TL;DR – In twenty years, if someone said to me that I was part of an Internet generation, that my life, the lingo shared between my friends, my taste in films, music, television, books, my concentration, my education, my personality, were all effected by the internet, I would have to agree. I can’t imagine being without it. I watch films and television on the internet; I listen to radio shows on internet; I listen to bands that found fame on the internet; I download books and graphic novels; I read newspapers on the internet; I practically use this website as my morning newspaper; I’ve met good friends on the internet; I’ve fallen in love over the internet; I’ve seen someone die because of the internet; I’ve studied university courses on the internet; I am the internet and the internet is me. It’s the only place where you can witness multiple facets and myriads of humanity and society, different mediums, opinions and politics all humming together in a Pixelated mess. It’s an unedited dump of freedom. It’s every part of our minds, every part of societies across the world in one place, good and bad. We are the internet, the internet is you.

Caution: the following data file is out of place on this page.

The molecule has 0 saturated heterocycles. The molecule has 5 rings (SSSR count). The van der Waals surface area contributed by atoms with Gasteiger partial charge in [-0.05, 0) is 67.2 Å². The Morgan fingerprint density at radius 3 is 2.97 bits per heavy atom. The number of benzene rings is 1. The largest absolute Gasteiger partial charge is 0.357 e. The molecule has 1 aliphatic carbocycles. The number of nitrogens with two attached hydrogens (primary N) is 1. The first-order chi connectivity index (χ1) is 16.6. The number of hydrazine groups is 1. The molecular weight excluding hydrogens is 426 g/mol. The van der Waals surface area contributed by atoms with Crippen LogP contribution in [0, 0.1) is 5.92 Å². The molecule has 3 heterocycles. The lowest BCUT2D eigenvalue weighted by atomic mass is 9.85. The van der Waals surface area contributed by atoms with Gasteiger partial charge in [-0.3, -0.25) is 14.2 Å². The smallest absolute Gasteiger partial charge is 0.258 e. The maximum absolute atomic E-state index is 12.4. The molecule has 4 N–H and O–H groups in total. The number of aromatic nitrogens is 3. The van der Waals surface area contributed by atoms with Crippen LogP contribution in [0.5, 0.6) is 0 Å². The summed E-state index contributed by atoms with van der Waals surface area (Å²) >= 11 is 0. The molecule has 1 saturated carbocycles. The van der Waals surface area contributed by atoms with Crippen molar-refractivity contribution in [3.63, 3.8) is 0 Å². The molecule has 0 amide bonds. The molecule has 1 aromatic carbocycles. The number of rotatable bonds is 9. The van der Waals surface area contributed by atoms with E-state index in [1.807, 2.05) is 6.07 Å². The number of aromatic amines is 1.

Muchtodoaboutmuffins replied to Jeremyohmyah at 15:40: I think a lot this has to do with your own personality. You sound like the type of guy that’s quite introverted and withdrawn. Consequently, the availability of the internet has provided a lot to your life. Not to shit on your philosophical parade or anything.
KerryWilliams replied to Jeremyohmyah at 15:43: This is so sweet. You should talk to her more. Don’t lose contact!!!
P9ijngkes replied to Jeremyohmyah at 15:44: After reading this exhaustive shithouse two things who cares and the internet is what we make it
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© 2014, by Jivan Ward. All rights reserved. No part of this document may be reproduced or transmitted in any form or by any means, electronic, mechanical, photocopying, recording, or otherwise, without prior written permission of the author.